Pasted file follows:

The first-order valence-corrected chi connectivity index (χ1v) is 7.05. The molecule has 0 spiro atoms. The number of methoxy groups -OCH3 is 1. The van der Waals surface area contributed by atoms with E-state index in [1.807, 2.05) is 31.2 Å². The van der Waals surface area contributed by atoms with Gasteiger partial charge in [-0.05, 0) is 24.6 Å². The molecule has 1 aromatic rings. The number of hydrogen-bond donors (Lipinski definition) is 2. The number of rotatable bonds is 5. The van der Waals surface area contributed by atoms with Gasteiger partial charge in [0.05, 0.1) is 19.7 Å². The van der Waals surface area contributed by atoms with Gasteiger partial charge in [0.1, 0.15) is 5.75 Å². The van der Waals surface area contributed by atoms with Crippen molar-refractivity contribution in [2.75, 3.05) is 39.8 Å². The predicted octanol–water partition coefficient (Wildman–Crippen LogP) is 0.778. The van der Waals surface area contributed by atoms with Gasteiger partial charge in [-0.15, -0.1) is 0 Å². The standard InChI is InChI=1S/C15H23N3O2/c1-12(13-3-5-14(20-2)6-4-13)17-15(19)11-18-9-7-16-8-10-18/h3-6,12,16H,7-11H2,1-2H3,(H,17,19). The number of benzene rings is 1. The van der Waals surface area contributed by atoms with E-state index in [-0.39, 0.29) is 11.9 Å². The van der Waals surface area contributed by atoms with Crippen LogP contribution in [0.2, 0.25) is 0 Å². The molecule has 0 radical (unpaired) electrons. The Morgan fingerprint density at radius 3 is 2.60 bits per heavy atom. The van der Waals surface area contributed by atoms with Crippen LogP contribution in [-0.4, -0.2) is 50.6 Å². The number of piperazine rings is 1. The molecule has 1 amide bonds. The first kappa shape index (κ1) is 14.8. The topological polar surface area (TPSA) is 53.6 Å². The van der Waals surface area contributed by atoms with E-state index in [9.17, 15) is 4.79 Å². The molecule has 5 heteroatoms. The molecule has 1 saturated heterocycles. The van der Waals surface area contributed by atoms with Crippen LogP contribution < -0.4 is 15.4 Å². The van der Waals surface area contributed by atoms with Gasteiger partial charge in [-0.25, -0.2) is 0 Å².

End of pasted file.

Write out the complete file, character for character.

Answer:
The first-order valence-corrected chi connectivity index (χ1v) is 7.05. The molecule has 0 spiro atoms. The number of methoxy groups -OCH3 is 1. The van der Waals surface area contributed by atoms with E-state index in [1.807, 2.05) is 31.2 Å². The van der Waals surface area contributed by atoms with Gasteiger partial charge in [-0.05, 0) is 24.6 Å². The molecule has 1 aromatic rings. The number of hydrogen-bond donors (Lipinski definition) is 2. The number of rotatable bonds is 5. The van der Waals surface area contributed by atoms with Gasteiger partial charge in [0.05, 0.1) is 19.7 Å². The van der Waals surface area contributed by atoms with Gasteiger partial charge in [0.1, 0.15) is 5.75 Å². The van der Waals surface area contributed by atoms with Crippen molar-refractivity contribution in [2.75, 3.05) is 39.8 Å². The predicted octanol–water partition coefficient (Wildman–Crippen LogP) is 0.778. The van der Waals surface area contributed by atoms with Gasteiger partial charge in [-0.15, -0.1) is 0 Å². The standard InChI is InChI=1S/C15H23N3O2/c1-12(13-3-5-14(20-2)6-4-13)17-15(19)11-18-9-7-16-8-10-18/h3-6,12,16H,7-11H2,1-2H3,(H,17,19). The number of benzene rings is 1. The van der Waals surface area contributed by atoms with E-state index in [-0.39, 0.29) is 11.9 Å². The van der Waals surface area contributed by atoms with Crippen LogP contribution in [0.2, 0.25) is 0 Å². The molecule has 0 radical (unpaired) electrons. The Morgan fingerprint density at radius 3 is 2.60 bits per heavy atom. The van der Waals surface area contributed by atoms with Crippen LogP contribution in [-0.4, -0.2) is 50.6 Å². The number of piperazine rings is 1. The molecule has 1 amide bonds. The first kappa shape index (κ1) is 14.8. The topological polar surface area (TPSA) is 53.6 Å². The van der Waals surface area contributed by atoms with E-state index in [9.17, 15) is 4.79 Å². The molecule has 5 heteroatoms. The molecule has 1 saturated heterocycles. The van der Waals surface area contributed by atoms with Crippen LogP contribution < -0.4 is 15.4 Å². The van der Waals surface area contributed by atoms with Gasteiger partial charge in [-0.25, -0.2) is 0 Å².